In 1961, just after the U.S. embargo of Cuba, Raul Rodriguez watched as government workers shut down the Lasallian school where he was teaching — one of the last schools in Cuba to succumb to the government’s Marxist educational policy. No longer free to invest in both the spiritual and intellectual progress of his students, he left for the United States, never to return.
But on March 15, more than 50 years later, the longtime visiting professor of modern languages at Manhattan College, revisited his native country with group leader, associate professor Laura Redruello, Ph.D., director of student counseling Terence Hannigan, and a dozen Jaspers eager to learn about Cuban history and culture.
“It was an emotional journey — a trip back in time,” says Rodriguez, who was able to visit his old haunts and reconnect with past neighbors and family friends.
Half a century of crumbling trade relations, poverty, famine and restricted religious practice have altered the landscapes of his memory. But among the ruins, Rodriguez and the whole Manhattan College group discovered a vibrant community culture and an atmosphere of hope.
During a visit to the Lasallian Center in Havana — one of the only two active Lasallian centers in Cuba — Jaspers spoke with Hermano Martin, who is making a difference in the local community. Capitalizing on the social and economic reforms, the center is offering a range of courses to students of all ages: from English and marketing to ethics and computer science.
“It’s really a changing society,” Rodriguez says. This revelation comes at a time when Rodriguez, who has devoted part of his life to the Lasallian mission, is bringing his teaching career to a close. “After all these years, the Brothers are now allowed to teach courses that connect the physical, mental and spiritual development of students.”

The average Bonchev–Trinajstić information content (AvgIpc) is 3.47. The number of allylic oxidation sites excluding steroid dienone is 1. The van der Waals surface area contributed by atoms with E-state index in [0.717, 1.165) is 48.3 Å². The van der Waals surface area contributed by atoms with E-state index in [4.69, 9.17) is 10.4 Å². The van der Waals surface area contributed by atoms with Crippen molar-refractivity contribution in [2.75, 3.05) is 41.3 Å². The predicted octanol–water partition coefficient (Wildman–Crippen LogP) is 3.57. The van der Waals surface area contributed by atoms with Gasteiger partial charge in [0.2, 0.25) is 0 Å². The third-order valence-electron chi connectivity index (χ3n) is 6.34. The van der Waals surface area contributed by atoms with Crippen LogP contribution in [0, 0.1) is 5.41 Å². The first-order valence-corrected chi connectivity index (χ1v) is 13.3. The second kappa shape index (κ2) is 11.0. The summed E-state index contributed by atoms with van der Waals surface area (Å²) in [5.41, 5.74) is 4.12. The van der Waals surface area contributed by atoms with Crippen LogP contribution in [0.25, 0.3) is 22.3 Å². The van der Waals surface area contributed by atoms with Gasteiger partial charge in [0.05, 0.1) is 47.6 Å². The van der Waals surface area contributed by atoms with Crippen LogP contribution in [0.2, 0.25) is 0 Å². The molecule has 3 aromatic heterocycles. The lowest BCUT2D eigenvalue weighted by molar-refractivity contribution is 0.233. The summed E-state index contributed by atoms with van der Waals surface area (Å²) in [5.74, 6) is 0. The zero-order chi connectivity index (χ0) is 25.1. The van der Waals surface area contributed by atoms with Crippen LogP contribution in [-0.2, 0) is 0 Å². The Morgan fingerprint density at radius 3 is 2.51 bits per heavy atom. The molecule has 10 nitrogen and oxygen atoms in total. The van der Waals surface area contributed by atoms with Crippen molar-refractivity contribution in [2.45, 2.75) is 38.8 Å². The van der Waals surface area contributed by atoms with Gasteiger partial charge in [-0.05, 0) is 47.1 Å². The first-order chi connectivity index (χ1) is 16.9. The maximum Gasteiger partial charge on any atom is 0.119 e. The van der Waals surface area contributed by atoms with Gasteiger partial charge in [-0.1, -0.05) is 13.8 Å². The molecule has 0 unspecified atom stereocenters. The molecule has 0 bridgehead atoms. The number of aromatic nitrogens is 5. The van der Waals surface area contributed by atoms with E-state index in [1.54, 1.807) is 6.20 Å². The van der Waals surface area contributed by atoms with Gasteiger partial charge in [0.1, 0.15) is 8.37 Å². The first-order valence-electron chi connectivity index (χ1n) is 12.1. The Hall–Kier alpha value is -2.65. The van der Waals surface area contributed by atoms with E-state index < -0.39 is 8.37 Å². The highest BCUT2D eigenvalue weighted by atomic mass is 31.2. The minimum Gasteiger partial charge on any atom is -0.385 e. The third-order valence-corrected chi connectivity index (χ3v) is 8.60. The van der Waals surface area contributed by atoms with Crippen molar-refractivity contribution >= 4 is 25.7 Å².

Although the many of the students in the Manhattan College cohort were attending as a part of Spanish 320: Cuba in Revolution, this weeklong multifaceted trip also allowed students taking the one-credit course Abroad: Keeping your Spanish Alive like education major Andy Gonzalez ’17 to explore his heritage.
Gonzalez was no stranger to the language or culture (his father is Cuban and mother is half-Cuban) and often stepped in as interpreter for some members of the group who were not fluent Spanish speakers. As a part of his experience Gonzalez had the opportunity to visit an elementary school in Havana to see how the education system works in Cuba. The high point of his week was meeting members of his family for the very first time.
“That’s what’s left I have of my family — six of them,” Gonzalez says. “To me, family is everything and I’m going to stay in contact with them. Here, I have a house, I have a bed, I’m well fed, but my family there doesn’t have the same luxuries that I do.”
As a response to this experience, Gonzalez is planning a trip with his father to Cuba and to bring their family money and supplies, and perhaps, someday, something more.
“If I could, I would really want to help change the way that education is in Cuba,” Gonzalez adds.